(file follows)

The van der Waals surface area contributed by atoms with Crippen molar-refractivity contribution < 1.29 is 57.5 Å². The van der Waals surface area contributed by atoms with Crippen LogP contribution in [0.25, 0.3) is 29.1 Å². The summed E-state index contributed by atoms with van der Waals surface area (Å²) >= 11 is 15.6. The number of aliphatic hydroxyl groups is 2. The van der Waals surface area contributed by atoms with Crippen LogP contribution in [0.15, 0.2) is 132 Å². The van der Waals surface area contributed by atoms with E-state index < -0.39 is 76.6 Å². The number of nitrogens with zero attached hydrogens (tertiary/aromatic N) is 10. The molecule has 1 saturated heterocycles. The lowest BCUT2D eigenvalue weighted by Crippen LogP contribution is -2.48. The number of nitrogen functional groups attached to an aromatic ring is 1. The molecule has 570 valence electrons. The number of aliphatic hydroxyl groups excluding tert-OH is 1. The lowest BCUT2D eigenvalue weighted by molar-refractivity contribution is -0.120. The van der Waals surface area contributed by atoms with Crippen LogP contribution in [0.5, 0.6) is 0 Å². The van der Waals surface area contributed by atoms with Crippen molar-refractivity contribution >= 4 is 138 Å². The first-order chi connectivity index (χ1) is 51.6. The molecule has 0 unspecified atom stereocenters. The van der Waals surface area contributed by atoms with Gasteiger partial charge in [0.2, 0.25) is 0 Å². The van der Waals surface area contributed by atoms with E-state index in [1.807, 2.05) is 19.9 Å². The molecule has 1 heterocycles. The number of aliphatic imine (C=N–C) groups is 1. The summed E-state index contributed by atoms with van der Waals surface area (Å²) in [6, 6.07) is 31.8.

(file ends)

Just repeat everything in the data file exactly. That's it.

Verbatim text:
The van der Waals surface area contributed by atoms with Crippen molar-refractivity contribution < 1.29 is 57.5 Å². The van der Waals surface area contributed by atoms with Crippen LogP contribution in [0.25, 0.3) is 29.1 Å². The summed E-state index contributed by atoms with van der Waals surface area (Å²) >= 11 is 15.6. The number of aliphatic hydroxyl groups is 2. The van der Waals surface area contributed by atoms with Crippen LogP contribution in [0.15, 0.2) is 132 Å². The van der Waals surface area contributed by atoms with E-state index < -0.39 is 76.6 Å². The number of nitrogens with zero attached hydrogens (tertiary/aromatic N) is 10. The molecule has 1 saturated heterocycles. The lowest BCUT2D eigenvalue weighted by Crippen LogP contribution is -2.48. The number of nitrogen functional groups attached to an aromatic ring is 1. The molecule has 570 valence electrons. The number of aliphatic hydroxyl groups excluding tert-OH is 1. The lowest BCUT2D eigenvalue weighted by molar-refractivity contribution is -0.120. The van der Waals surface area contributed by atoms with Crippen LogP contribution in [0.5, 0.6) is 0 Å². The van der Waals surface area contributed by atoms with Crippen molar-refractivity contribution >= 4 is 138 Å². The first-order chi connectivity index (χ1) is 51.6. The molecule has 0 unspecified atom stereocenters. The van der Waals surface area contributed by atoms with Gasteiger partial charge in [0.2, 0.25) is 0 Å². The van der Waals surface area contributed by atoms with E-state index in [1.807, 2.05) is 19.9 Å². The molecule has 1 heterocycles. The number of aliphatic imine (C=N–C) groups is 1. The summed E-state index contributed by atoms with van der Waals surface area (Å²) in [6, 6.07) is 31.8.